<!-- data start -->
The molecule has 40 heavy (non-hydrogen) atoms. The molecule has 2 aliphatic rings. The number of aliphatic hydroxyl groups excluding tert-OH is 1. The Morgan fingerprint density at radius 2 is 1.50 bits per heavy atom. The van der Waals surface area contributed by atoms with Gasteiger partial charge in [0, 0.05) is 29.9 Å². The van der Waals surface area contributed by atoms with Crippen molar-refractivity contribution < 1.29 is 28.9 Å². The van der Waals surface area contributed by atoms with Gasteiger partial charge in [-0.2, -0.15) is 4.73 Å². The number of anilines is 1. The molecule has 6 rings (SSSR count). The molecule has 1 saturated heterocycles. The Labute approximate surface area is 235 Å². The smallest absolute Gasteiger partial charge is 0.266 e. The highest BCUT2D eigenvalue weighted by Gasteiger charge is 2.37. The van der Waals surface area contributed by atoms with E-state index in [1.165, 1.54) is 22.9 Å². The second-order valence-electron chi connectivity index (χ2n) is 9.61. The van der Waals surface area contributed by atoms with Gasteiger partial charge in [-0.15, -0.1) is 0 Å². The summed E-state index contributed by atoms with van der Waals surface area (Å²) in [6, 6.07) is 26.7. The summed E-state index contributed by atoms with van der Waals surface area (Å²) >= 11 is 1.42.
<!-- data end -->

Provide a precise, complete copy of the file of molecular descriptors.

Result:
The molecule has 40 heavy (non-hydrogen) atoms. The molecule has 2 aliphatic rings. The number of aliphatic hydroxyl groups excluding tert-OH is 1. The Morgan fingerprint density at radius 2 is 1.50 bits per heavy atom. The van der Waals surface area contributed by atoms with Gasteiger partial charge in [0, 0.05) is 29.9 Å². The van der Waals surface area contributed by atoms with Crippen molar-refractivity contribution < 1.29 is 28.9 Å². The van der Waals surface area contributed by atoms with Gasteiger partial charge in [-0.2, -0.15) is 4.73 Å². The number of anilines is 1. The molecule has 6 rings (SSSR count). The molecule has 1 saturated heterocycles. The Labute approximate surface area is 235 Å². The smallest absolute Gasteiger partial charge is 0.266 e. The highest BCUT2D eigenvalue weighted by Gasteiger charge is 2.37. The van der Waals surface area contributed by atoms with E-state index in [1.165, 1.54) is 22.9 Å². The second-order valence-electron chi connectivity index (χ2n) is 9.61. The van der Waals surface area contributed by atoms with Gasteiger partial charge in [-0.15, -0.1) is 0 Å². The summed E-state index contributed by atoms with van der Waals surface area (Å²) in [6, 6.07) is 26.7. The summed E-state index contributed by atoms with van der Waals surface area (Å²) >= 11 is 1.42.